Both male and female mice were used for the experiments reported in this manuscript following the recent ATVB Council Statement (23) except for the data reported in Figures 5, 6. Testosterone administration is required to activate human AGT or renin transgene. Shortly after testosterone pellet implantation, many female mice suffered from uterine prolapse that required euthanasia prior to the endpoint. Therefore, we excluded female mice for studies presented in Figures 5, 6. Euthanasia before the endpoint was performed using CO2 (fill rate >50% of the chamber volume/minute) followed by cervical dislocation.

At termination, mice were euthanized by a ketamine (90 mg/kg) and xylazine (10 mg/kg) cocktail. All animal studies performed were approved by the University of Kentucky Institutional Animal Care and Use Committee (Protocol number 2018–2968).

Administration of losartan

Mini osmotic minipumps (Alzet Model 1004, Durect Corporation) filled with either water (vehicle) or losartan (12.5 mg/kg/day, Cat # 61188, MilliporeSigma) were implanted subcutaneously into LDL receptor −/− mice, as described in our previous studies (24). After anesthetized using inhaled isoflurane (2%–3% vol/vol), mice at ∼9–10 weeks of age were implanted with mini osmotic pumps. Pumps were replaced after 4 and 8 weeks of the first pump implantation. All mice were fed Western diet for 12 weeks starting one day after the first pump implantation.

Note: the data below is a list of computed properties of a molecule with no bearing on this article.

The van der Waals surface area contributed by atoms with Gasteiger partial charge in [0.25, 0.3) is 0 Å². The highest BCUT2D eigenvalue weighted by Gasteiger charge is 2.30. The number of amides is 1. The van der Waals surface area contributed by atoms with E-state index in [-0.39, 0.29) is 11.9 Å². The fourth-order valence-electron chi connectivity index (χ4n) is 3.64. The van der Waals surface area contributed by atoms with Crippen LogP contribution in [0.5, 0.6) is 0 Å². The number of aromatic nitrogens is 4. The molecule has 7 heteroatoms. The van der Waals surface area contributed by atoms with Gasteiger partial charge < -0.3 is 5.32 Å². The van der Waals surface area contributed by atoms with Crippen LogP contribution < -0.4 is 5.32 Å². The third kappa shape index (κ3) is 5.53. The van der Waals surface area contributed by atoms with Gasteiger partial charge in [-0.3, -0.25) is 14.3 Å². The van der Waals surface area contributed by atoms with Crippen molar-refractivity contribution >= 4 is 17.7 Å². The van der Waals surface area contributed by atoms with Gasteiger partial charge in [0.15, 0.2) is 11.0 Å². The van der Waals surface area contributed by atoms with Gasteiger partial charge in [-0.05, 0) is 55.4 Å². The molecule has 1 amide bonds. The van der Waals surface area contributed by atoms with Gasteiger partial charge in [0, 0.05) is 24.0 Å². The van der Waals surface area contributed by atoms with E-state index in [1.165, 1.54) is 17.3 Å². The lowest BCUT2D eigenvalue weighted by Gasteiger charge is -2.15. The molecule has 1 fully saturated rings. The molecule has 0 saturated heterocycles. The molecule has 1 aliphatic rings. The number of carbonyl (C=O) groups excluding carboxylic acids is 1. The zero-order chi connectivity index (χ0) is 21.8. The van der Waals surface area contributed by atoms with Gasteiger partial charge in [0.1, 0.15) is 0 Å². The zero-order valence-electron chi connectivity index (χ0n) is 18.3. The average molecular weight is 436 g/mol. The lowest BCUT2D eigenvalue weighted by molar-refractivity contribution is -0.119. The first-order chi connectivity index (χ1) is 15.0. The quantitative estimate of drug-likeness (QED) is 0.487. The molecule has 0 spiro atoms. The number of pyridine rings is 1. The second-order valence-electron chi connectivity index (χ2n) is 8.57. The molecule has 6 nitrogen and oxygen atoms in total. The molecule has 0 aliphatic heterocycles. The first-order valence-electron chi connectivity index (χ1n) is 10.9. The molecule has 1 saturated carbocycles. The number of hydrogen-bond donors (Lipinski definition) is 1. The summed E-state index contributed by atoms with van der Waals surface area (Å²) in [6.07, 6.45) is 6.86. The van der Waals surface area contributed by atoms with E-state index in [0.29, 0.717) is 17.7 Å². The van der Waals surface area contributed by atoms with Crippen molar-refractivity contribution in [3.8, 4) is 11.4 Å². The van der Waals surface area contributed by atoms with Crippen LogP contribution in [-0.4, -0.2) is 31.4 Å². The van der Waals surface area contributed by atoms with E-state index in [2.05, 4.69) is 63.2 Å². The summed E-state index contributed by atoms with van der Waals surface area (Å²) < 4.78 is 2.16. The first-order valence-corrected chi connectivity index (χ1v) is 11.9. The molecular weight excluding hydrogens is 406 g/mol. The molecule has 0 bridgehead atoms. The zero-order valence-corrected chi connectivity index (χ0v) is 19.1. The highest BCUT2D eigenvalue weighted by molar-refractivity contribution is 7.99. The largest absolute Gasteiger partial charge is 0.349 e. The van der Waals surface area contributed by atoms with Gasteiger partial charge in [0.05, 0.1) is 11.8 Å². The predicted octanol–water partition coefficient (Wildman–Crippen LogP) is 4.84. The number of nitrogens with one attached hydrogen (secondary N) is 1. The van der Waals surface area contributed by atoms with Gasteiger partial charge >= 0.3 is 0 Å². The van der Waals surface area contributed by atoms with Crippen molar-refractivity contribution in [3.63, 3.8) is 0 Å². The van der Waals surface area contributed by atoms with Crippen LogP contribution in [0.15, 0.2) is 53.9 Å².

Plasma profiles

Blood samples were collected with EDTA (final concentration: ∼1.8 mg/ml) by submandibular bleeding during experiments and right ventricular punctures at termination. Then, plasma was collected by centrifugation at 3,000 rcf for 10 min, 4°C, and stored at −80°C. Plasma renin concentrations were evaluated by quantifying AngI generation after incubation with exogenous recombinant mouse AGT in the presence of EDTA (Cat # 51201, Lonza, final concentration: ∼14 mM) and PMSF for 60 min at 37°C. The reaction was terminated by placing samples at 100°C for 5 min and generated AngI was measured using a plasma renin activity ELISA kit (Cat # IB59131, IBL America). Plasma total cholesterol concentrations were measured using a commercial enzymatic kit (Cat # 999–02601, Wako Chemicals USA or Cat # C7510–120, Pointe Scientific).

Blood pressure measurement

Systolic blood pressure was measured on conscious mice by a non-invasive tail-cuff system (BP-2000, Visitech) following our standard protocol (25). Data were collected at the same time each day for three consecutive days. Criteria for accepted data were systolic blood pressure between 70 and 200 mmHg and standard deviation <30 mmHg for at least 5 successful recorded data/mouse/day. The mean systolic blood pressure of each mouse from the 3-day measurements was used for data analysis.

Quantification of atherosclerosis